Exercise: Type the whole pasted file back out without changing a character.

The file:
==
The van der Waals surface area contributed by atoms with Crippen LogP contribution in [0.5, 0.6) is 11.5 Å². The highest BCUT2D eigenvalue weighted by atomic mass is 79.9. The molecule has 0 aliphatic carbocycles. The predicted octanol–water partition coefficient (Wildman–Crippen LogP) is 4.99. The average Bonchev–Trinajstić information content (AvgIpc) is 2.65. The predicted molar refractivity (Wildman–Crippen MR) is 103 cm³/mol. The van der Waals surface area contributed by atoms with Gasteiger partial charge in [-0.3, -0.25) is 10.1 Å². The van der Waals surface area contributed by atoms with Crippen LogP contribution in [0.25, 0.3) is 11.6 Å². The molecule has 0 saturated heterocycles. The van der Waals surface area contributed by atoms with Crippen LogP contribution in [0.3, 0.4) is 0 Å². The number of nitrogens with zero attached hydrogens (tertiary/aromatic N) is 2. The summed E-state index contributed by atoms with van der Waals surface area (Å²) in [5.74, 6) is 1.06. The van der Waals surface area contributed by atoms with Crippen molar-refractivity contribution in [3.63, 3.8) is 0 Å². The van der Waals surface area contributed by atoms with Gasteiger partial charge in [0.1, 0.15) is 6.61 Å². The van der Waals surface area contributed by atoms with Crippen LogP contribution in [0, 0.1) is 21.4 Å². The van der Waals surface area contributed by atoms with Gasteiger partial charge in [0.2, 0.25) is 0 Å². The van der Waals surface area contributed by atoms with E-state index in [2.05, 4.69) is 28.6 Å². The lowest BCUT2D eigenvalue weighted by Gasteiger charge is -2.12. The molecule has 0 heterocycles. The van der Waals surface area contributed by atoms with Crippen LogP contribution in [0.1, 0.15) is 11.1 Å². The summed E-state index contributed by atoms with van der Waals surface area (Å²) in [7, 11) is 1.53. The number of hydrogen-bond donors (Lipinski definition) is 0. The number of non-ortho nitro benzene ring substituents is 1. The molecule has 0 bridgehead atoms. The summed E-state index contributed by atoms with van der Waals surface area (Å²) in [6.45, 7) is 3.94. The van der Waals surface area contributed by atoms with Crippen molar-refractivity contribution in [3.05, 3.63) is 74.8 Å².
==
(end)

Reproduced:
The van der Waals surface area contributed by atoms with Crippen LogP contribution in [0.5, 0.6) is 11.5 Å². The highest BCUT2D eigenvalue weighted by atomic mass is 79.9. The molecule has 0 aliphatic carbocycles. The predicted octanol–water partition coefficient (Wildman–Crippen LogP) is 4.99. The average Bonchev–Trinajstić information content (AvgIpc) is 2.65. The predicted molar refractivity (Wildman–Crippen MR) is 103 cm³/mol. The van der Waals surface area contributed by atoms with Gasteiger partial charge in [-0.3, -0.25) is 10.1 Å². The van der Waals surface area contributed by atoms with Crippen LogP contribution in [0.25, 0.3) is 11.6 Å². The molecule has 0 saturated heterocycles. The van der Waals surface area contributed by atoms with Crippen LogP contribution in [0.3, 0.4) is 0 Å². The number of nitrogens with zero attached hydrogens (tertiary/aromatic N) is 2. The summed E-state index contributed by atoms with van der Waals surface area (Å²) in [5.74, 6) is 1.06. The van der Waals surface area contributed by atoms with Crippen molar-refractivity contribution in [3.63, 3.8) is 0 Å². The van der Waals surface area contributed by atoms with Gasteiger partial charge in [0.1, 0.15) is 6.61 Å². The van der Waals surface area contributed by atoms with Crippen LogP contribution in [0, 0.1) is 21.4 Å². The van der Waals surface area contributed by atoms with Gasteiger partial charge in [0.2, 0.25) is 0 Å². The van der Waals surface area contributed by atoms with E-state index in [2.05, 4.69) is 28.6 Å². The lowest BCUT2D eigenvalue weighted by Gasteiger charge is -2.12. The molecule has 0 heterocycles. The van der Waals surface area contributed by atoms with Crippen LogP contribution in [0.1, 0.15) is 11.1 Å². The summed E-state index contributed by atoms with van der Waals surface area (Å²) in [7, 11) is 1.53. The number of hydrogen-bond donors (Lipinski definition) is 0. The number of non-ortho nitro benzene ring substituents is 1. The molecule has 0 bridgehead atoms. The summed E-state index contributed by atoms with van der Waals surface area (Å²) in [6.45, 7) is 3.94. The van der Waals surface area contributed by atoms with Crippen molar-refractivity contribution in [3.05, 3.63) is 74.8 Å².